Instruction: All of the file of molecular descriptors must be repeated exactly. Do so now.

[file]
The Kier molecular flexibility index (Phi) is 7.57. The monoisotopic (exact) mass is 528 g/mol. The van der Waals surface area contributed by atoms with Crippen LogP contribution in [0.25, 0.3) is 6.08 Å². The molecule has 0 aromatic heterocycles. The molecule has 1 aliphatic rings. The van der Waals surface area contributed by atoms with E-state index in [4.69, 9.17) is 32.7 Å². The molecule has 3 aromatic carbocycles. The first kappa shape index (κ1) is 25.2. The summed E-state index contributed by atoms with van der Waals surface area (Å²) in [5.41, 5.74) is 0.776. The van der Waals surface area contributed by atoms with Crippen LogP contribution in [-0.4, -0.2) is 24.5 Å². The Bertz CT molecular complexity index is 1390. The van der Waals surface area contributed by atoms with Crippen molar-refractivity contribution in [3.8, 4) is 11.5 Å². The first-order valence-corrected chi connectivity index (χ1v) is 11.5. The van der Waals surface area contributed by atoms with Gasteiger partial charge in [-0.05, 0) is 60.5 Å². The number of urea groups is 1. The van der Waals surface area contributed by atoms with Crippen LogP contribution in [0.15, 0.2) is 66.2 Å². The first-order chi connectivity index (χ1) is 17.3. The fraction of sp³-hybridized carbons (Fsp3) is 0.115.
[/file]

The Kier molecular flexibility index (Phi) is 7.57. The monoisotopic (exact) mass is 528 g/mol. The van der Waals surface area contributed by atoms with Crippen LogP contribution in [0.25, 0.3) is 6.08 Å². The molecule has 0 aromatic heterocycles. The molecule has 1 aliphatic rings. The van der Waals surface area contributed by atoms with E-state index in [4.69, 9.17) is 32.7 Å². The molecule has 3 aromatic carbocycles. The first kappa shape index (κ1) is 25.2. The summed E-state index contributed by atoms with van der Waals surface area (Å²) in [5.41, 5.74) is 0.776. The van der Waals surface area contributed by atoms with Crippen LogP contribution in [-0.4, -0.2) is 24.5 Å². The Bertz CT molecular complexity index is 1390. The van der Waals surface area contributed by atoms with Crippen molar-refractivity contribution in [3.8, 4) is 11.5 Å². The first-order valence-corrected chi connectivity index (χ1v) is 11.5. The van der Waals surface area contributed by atoms with Gasteiger partial charge in [-0.05, 0) is 60.5 Å². The number of urea groups is 1. The van der Waals surface area contributed by atoms with Crippen LogP contribution in [0.15, 0.2) is 66.2 Å². The first-order chi connectivity index (χ1) is 17.3. The fraction of sp³-hybridized carbons (Fsp3) is 0.115.